Hope I covered the basics of owning an arowana. There is no other fish in my opinion with the graceful elegance of such a beautiful monster in your aquarium. Best of luck with your arowana!
Last edited by Crispy; 08-16-2012 at 10:45 PM.your friendly neighbourhood arowanaman!
08-15-2012, 01:24 PM #3
Great Post Crispy!! I vote for it being a sticky!!My therapist says I need a bigger tank . . . . .
08-15-2012, 01:27 PM #4
Great write up Crispy, This has sticky written all over it.Gas mileage isn't everything OIIIIIIIO
Lack of planning on your part does not constitute an emergency on my part.
Why pretend there are no stupid questions? Actually, There are many stupid questions: "Should I drink this bleach?" Is just one example.
Having said that, Just because it's a stupid question doesn't mean that it shouldn't be asked. It's better to know.
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08-15-2012, 02:04 PM #5
08-15-2012, 02:08 PM #6
08-15-2012, 04:17 PM #7
08-15-2012, 05:15 PM #8
I wish the average person that wants one of these fish would read info like this.
There is a silver on my local craigslist and I feel bad for it because who knows if it will get a good home.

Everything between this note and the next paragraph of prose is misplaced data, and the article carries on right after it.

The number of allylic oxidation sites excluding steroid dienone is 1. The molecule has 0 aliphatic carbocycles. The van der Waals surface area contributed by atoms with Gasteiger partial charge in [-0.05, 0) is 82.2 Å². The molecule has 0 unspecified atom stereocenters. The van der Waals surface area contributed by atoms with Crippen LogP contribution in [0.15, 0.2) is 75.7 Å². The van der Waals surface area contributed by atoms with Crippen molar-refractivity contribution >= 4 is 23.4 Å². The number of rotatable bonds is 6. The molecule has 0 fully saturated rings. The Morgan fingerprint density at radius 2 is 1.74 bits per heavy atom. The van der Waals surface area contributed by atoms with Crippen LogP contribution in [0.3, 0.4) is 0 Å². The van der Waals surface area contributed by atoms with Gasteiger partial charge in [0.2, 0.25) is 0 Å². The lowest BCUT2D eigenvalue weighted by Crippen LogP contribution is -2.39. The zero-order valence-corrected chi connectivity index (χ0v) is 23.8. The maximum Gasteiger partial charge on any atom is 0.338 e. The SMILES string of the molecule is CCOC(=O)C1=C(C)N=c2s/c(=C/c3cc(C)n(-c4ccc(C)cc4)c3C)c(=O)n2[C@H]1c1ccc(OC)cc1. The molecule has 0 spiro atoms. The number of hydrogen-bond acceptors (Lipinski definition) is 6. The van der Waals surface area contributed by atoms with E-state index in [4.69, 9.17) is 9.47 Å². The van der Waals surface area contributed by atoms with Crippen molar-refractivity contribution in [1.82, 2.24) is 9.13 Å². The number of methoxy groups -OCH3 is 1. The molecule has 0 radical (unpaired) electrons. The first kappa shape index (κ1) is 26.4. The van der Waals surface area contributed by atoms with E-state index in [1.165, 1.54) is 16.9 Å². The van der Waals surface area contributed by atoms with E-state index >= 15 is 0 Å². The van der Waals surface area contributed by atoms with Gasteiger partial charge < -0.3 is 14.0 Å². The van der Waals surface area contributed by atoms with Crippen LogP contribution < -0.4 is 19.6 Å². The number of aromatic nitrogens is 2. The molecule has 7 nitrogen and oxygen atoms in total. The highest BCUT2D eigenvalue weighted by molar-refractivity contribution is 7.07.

Great write up!
08-15-2012, 06:30 PM #9
Nice write-up. There are a few things I personally have a differing opinion on, but this is largely accurate, at least as far as we (arowana keepers) are concerned. I agree it's sticky worthy!-Jordan
20" Tropical Gar, 18" Florida Gar, 20" Longnose Gar,
17" Ornate Bichir, 25" Silver Arowana, 16" Bowfin, 15" Giant Gourami
16" Male Dovii
08-16-2012, 12:41 PM #10
Nicely Done Crispy !!!
I've only read about these fish, but you certainly have wrote this in a easier to read and understand format than what I had found.
"Not using a quarantine tank is like playing Russian roulette. Nobody wins the game, some people just get to play longer than others." - Anthony Calfo